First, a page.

These tools have implications beyond the specific decisions being made as well. In order to “train” algorithms to make decisions, they must be given what is called “training data”: examples of how decisions have been made in the past. Two important problems appear when this training happens without oversight. First, algorithms generally need many, many examples to be fully trained, so to train an algorithm, an agency must collect and store a large amount of data about its constituency. This can have enormous privacy implications depending on the data being stored. For example, a transit agency might purchase data from Lyft or Uber on how individuals move around a city in order to better plan new transit lines. Without proper data governance structures, this data could easily be used by state employees to identify particular individuals for personal interest or gain, or used in ways that individuals do not consent to. There are solutions to this problem that my research lab and others have worked on, but they cannot be deployed or even considered without understanding what kind of data is being collected and aggregated, where, and for what purpose.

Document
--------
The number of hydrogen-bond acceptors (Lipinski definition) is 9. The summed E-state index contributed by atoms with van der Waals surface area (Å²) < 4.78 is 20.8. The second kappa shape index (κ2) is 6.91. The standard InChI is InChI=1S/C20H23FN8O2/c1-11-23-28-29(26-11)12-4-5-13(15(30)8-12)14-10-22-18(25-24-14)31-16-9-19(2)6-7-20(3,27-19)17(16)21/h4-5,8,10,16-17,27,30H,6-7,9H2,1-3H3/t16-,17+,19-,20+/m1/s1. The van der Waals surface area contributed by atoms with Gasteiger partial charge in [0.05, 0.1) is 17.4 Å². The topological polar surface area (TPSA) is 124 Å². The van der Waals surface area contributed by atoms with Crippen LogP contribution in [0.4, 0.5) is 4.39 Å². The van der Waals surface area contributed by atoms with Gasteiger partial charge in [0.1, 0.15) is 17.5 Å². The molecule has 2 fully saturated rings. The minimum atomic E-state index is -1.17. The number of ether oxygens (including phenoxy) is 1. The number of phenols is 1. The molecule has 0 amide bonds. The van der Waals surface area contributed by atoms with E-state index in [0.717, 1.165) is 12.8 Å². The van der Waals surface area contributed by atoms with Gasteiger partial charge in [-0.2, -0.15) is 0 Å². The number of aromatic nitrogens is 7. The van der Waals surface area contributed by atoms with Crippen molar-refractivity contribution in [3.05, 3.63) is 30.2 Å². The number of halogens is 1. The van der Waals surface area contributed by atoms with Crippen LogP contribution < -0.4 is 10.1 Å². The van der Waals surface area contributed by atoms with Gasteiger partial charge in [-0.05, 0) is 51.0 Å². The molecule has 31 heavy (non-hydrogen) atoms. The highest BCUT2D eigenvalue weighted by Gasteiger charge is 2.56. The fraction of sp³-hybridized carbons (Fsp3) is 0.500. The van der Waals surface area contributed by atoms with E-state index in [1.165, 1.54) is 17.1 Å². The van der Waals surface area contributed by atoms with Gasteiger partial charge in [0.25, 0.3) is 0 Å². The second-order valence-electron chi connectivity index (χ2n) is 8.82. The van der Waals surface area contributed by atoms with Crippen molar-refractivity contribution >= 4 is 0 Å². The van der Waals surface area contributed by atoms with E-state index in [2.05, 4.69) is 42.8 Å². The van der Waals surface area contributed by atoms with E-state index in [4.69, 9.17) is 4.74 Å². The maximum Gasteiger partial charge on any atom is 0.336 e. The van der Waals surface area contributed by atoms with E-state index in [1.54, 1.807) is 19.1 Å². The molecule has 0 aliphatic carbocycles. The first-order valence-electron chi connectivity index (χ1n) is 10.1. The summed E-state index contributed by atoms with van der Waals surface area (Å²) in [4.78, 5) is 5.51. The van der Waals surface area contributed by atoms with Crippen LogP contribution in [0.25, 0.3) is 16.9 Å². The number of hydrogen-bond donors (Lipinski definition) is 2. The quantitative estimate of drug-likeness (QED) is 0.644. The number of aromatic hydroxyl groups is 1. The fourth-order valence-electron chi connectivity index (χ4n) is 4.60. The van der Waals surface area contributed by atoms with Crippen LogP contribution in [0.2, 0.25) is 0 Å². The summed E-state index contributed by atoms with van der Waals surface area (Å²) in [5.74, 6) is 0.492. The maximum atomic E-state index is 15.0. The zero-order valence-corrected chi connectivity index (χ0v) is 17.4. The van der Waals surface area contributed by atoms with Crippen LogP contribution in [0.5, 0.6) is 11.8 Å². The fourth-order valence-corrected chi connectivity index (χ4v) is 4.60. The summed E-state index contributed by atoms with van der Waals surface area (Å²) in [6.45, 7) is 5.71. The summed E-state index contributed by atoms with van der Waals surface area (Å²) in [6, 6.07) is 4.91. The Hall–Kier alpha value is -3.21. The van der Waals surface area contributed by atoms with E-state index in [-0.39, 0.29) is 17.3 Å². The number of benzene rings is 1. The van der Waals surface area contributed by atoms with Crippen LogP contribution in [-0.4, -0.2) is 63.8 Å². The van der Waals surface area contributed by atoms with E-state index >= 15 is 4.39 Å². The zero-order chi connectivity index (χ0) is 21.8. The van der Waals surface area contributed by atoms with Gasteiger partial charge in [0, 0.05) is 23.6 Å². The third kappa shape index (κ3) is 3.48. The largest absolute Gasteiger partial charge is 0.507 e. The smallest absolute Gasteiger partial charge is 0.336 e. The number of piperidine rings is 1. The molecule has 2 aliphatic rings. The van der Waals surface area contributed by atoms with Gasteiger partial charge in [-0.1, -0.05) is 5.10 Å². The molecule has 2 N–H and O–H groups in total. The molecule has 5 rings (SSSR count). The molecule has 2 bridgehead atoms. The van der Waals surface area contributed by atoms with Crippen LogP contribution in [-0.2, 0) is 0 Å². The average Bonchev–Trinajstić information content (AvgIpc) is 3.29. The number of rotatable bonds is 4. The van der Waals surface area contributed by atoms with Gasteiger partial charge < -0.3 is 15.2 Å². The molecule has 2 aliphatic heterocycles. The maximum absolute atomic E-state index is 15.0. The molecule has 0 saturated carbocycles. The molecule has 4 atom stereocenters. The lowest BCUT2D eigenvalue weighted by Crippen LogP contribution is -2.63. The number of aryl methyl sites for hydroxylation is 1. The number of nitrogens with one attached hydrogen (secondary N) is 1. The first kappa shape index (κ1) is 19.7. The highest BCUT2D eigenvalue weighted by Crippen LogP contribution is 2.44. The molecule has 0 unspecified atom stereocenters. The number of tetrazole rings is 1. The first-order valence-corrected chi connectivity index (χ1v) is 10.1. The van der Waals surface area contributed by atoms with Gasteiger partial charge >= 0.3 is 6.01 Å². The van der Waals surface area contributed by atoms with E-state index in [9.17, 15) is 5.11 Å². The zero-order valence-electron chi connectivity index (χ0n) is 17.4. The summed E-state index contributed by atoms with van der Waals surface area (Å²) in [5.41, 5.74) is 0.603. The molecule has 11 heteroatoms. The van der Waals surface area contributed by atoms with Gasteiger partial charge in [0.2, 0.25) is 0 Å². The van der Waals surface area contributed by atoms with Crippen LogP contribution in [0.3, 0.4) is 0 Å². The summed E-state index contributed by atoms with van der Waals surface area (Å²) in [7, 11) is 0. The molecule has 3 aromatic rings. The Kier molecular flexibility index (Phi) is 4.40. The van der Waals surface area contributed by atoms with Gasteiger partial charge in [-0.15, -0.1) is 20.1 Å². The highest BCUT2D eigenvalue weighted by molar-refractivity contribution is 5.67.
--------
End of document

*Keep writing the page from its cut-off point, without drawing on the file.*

The proposed bill: create a commission to document where automated decision systems are being used, and recommend guidelines for how they should be used in the future to protect individuals and communities.

The core of the proposed bill is to create a commission that will leverage local expertise of data and algorithmic systems to recommend guidelines for how automated decision systems and algorithms should be used throughout the Massachusetts government. One of its main outcomes is a collection of information about the current use of algorithms and automated systems in government, and their speculated impact on citizens. This is crucial for developing accountable and democratic governmental systems that are consistent with the Commonwealth’s values.